It’s Norway’s national day on May 17 so we’re preparing to celebrate it in typical Norwegian style – with lots of flags, delicious food, and fun!
Our owner Paul has family in Norway; indeed, a 100-year-old recipe book belonging to his Norwegian grandmother was his inspiration for launching Baltzersen’s. So we’re looking forward to celebrating what is one of the most important dates in the country’s calendar.
Norwegian Constitution Day is an official national holiday in Norway, allowing everyone to join in the huge celebrations which mark the day that the country declared its independence.
The constitution was signed on May 17, 1814, in a bid to stop the country being ceded to Sweden. This followed the defeat of the Denmark-Norway political union by the British during the Napoleonic Wars. Despite asserting its constitutional independence, however, Norway was forced to enter into a personal union with Sweden.
Soon afterwards, students are said to have been the first to celebrate Norwegian Constitution Day. But the festivities were seen by the King of Sweden as a protest against the union with his country. Indeed, King Karl Johan actually banned commemorations throughout the 1820s.
But in 1829 the King was forced to lift the ban after police and troops intervened during the May 17 celebrations, causing injuries to some of the participants and general outrage among the population.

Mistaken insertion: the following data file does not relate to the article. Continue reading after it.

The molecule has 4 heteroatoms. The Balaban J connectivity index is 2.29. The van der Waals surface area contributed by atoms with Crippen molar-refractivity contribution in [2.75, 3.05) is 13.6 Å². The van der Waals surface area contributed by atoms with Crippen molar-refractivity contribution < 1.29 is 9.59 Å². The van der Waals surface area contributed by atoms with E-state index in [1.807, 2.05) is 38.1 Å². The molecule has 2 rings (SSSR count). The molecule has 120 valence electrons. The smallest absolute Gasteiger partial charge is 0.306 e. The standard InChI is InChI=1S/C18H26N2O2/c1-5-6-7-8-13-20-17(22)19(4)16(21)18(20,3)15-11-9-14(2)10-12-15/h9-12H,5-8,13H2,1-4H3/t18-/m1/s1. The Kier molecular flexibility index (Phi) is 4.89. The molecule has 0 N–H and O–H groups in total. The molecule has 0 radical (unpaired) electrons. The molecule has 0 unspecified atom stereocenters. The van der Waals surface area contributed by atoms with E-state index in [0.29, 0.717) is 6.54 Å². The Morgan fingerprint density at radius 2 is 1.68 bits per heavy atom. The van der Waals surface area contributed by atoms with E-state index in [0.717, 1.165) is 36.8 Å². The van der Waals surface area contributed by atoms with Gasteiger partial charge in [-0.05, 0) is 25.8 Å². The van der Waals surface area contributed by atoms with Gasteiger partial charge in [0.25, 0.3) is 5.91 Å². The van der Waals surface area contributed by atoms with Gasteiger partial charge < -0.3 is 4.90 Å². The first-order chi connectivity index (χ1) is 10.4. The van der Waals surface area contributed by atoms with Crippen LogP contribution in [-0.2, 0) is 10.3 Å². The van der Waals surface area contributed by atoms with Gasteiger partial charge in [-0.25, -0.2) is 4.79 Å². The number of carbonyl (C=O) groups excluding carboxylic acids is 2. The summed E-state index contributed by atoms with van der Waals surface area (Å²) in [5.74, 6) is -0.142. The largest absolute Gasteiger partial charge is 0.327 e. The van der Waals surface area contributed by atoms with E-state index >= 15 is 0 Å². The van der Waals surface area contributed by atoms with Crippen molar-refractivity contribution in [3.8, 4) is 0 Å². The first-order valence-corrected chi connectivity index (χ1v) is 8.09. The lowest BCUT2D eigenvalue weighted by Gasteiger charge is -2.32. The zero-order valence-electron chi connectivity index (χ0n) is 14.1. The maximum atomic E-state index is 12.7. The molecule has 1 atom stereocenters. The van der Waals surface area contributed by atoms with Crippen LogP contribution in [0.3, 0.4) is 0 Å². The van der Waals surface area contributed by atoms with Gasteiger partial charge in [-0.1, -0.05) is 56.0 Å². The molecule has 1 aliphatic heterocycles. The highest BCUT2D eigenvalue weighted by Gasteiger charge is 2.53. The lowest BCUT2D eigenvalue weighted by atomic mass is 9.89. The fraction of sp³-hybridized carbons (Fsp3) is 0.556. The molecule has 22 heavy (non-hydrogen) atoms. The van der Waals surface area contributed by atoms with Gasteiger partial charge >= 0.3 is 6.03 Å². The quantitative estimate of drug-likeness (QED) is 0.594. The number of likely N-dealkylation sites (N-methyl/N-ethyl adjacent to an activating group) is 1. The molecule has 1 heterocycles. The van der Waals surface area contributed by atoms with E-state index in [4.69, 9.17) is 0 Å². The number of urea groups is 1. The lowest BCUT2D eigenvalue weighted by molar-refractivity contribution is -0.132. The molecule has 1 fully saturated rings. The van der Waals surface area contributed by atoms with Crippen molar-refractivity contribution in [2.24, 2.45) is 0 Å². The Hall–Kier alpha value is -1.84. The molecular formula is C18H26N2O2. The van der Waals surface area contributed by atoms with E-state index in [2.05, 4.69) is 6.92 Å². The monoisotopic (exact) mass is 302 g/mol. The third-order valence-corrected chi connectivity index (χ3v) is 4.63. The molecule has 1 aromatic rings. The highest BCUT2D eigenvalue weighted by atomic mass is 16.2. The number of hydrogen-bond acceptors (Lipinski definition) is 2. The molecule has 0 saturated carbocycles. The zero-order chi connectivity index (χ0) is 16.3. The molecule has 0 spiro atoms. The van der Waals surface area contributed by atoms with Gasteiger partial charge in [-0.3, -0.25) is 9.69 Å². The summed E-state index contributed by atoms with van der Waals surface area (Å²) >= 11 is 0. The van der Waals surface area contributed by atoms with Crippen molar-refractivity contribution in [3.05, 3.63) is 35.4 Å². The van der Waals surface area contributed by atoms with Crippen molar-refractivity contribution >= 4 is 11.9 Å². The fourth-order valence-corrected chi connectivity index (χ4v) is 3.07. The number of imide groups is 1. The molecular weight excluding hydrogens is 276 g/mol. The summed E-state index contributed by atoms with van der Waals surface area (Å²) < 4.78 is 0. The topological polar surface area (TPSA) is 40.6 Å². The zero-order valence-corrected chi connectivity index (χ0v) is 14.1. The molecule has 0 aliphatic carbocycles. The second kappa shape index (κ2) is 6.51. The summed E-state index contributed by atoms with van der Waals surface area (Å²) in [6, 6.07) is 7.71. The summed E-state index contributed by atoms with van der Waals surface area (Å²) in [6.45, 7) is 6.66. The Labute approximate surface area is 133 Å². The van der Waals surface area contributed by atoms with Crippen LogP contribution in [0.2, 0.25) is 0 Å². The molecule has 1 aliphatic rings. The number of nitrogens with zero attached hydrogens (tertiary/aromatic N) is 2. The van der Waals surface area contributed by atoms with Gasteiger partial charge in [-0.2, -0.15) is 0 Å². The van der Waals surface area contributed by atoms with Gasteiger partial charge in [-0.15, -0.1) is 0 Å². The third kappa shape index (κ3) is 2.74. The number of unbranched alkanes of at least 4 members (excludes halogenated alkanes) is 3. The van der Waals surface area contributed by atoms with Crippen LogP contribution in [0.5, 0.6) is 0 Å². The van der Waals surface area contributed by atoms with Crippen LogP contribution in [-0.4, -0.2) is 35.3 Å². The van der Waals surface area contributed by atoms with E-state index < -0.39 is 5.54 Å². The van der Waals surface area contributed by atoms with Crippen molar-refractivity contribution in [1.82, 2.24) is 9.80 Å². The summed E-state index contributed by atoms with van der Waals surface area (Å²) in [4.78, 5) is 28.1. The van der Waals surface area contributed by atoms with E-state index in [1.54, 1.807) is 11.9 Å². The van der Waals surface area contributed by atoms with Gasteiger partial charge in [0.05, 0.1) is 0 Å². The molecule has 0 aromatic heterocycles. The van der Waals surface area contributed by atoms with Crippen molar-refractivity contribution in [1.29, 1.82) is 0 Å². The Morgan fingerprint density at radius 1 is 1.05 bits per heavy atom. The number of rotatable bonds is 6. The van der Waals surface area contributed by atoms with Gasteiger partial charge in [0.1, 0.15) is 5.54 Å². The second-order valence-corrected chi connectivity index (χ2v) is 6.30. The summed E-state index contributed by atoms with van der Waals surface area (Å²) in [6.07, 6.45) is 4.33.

From then on, momentum grew. Public addresses were first held in 1833, but it was not until 1864 that the first children’s parade took place in Christiania (now Oslo), marking the start of the more established annual celebrations which continue to this day.
Norwegian Constitution Day is seen as a chance to celebrate the values of freedom and equality, and to give thanks for the signing of the constitution.
Children’s parades still form a major part of modern-day festivities, with schoolchildren and bands marching through their communities waving flags. There are also parades for members of the public, which anyone can join. The parades are usually followed by children’s games and food such as ice cream and hot dogs. This underlines the fact that the day is not focused on politics or the military, as many national days are. It’s more of an all-inclusive celebration for everyone, particularly the younger generation.
In Norway’s capital, Oslo, around 100,000 people take part in the May 17 celebrations each year. The city’s parade is the longest in the country, and includes children from more than 100 schools, who are greeted by the royal family as they march past the Royal Palace.
Another tradition on Constitution Day – which is most commonly referred to as Syttende Mai (17th of May) – is for people to wear red, white and blue ribbons, as well as the traditional ‘bunad’ costume.
The day is also celebrated in Norwegian communities across the world. One of the largest festivities outside of Norway takes place in Petersburg, Alaska, an old Norwegian settlement nicknamed Little Norway. Celebrations include a parade and traditional food.
At Baltzersen’s, we won’t be going so far as to parade through Harrogate, but we will be holding our own special May 17 celebrations. We’ll be decorating the cafe in red, white and blue and serving up cakes baked specially for the occasion. We hope to welcome you into the cafe for some traditional Norwegian treats.